Katherine Watercutter woke up around 8 a.m on Nov. 28 and scrolled through Instagram. Nothing appeared out of the ordinary, until she came across a post recognizing Kendall Jenner in the Forbes 30 under 30 list. She said she knew she was a finalist for the list, but she expected the reveal to be the following day. As soon as she saw the post, she immediately went to the website to look for her name.
“My name used to be Katherine Receveur,” Watercutter said Dec. 4. “So I kept scrolling, and I was like, ‘Oh my gosh, I didn't make the list.’”
After reaching the end of the list though, she finally spotted her name in the Retail & eCommerce Section.
“I was really, really shocked,” Watercutter said. “[The Forbes list] is something I've always wanted to make, but I never really thought it was actually going to happen.”
Since the beginning of her collegiate athletic career at IU in 2015, Watercutter has been a serial winner. She was a six-time All-American athlete and won five individual Big Ten Championships. In 2017, she was Big Ten Athlete of the Year for cross country and holds the Indiana University record for the women’s 3000m and 5000m indoor events. On top of all that, she was All-Academic Big Ten all four years of her college career.
The star runner said the path was not always free of obstacles. Trials were met at almost every turn, but rather than shy away from them, she embraced them.
“One thing that we've always talked about in running, and I think it's the same thing with business, is you have to get comfortable with being uncomfortable,” Watercutter said.
Ron Helmer, the former coach of track and field and cross country at IU, used to recite a quote that has stuck with Watercutter for years.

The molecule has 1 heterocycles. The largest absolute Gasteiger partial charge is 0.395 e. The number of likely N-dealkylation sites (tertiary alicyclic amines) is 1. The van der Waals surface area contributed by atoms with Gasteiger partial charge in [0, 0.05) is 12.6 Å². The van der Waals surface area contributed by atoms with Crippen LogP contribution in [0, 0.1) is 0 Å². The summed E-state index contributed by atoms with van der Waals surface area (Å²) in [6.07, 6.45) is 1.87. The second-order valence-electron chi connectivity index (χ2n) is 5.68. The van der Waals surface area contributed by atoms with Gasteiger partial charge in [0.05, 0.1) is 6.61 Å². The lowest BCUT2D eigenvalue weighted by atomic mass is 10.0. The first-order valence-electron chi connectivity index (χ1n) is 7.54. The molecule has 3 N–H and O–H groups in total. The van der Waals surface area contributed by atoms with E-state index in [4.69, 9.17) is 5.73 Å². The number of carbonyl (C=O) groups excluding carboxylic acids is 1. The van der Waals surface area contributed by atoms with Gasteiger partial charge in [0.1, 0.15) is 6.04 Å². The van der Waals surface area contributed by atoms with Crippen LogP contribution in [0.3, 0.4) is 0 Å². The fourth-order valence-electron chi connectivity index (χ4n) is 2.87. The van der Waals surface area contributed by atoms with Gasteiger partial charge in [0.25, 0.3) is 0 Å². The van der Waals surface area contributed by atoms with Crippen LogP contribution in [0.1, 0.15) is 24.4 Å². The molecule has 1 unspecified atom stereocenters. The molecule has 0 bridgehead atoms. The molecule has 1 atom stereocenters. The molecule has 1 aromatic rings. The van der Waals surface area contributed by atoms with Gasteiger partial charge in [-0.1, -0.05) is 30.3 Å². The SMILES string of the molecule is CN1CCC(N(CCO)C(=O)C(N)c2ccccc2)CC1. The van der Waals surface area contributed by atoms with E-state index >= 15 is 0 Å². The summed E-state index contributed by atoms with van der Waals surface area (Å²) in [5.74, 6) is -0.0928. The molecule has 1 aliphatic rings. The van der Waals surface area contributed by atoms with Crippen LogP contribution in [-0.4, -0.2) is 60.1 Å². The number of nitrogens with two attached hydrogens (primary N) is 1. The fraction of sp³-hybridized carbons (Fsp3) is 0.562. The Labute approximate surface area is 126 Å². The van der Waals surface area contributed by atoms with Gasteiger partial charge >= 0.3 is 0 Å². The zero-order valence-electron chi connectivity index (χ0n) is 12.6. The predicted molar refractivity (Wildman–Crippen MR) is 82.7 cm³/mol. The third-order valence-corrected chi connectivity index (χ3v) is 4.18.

“You got to understand that as you get better, things get more difficult, challenges become greater, and you have to adjust and adapt,” Helmer said Dec. 5.
Watercutter’s business, Gold Hinge, is a thriving online women’s apparel store that launched in 2018. It began as a side-hustle, but once Watercutter realized how much time she was investing, she quit her full-time job and took a chance by devoting all her time into the company.
One of Watercutter’s first employees was her former teammate Claire Hamilton. Just like Watercutter, Hamilton took a risk by joining Gold Hinge full time, but she said she believed in the company and her boss.
“Katherine is one of the strongest and most hardworking people I know,” Hamilton said Dec. 5. “I like to say if I were going to be on a deserted island, I would want her with me because she would get us off or help us survive.”
Watercutter’s tenacity is clear in her business strategy, but even as an athlete, she remained dedicated to her goals. In fact, Indiana assistant coach and recruiting coordinator Andrew Poore said it could sometimes be too much.
“If you gave her a challenge of running 65 miles a week, she did it,” Poore said Dec. 4. “If you told her to run 75 miles a week, she did it. The issues were never trying to push her to do things, it was actually trying to get her to hold back a little bit.”
He said she was one of his first recruits at Indiana and he still believes it was one of the best decisions he ever made.
“I used to joke with some of her friends, ‘I may coach for 30 more years and never have anyone as good as her,’” Poore said. “You kind of appreciate it when it’s going on, how good she really is, and you don’t want to take [it for granted].”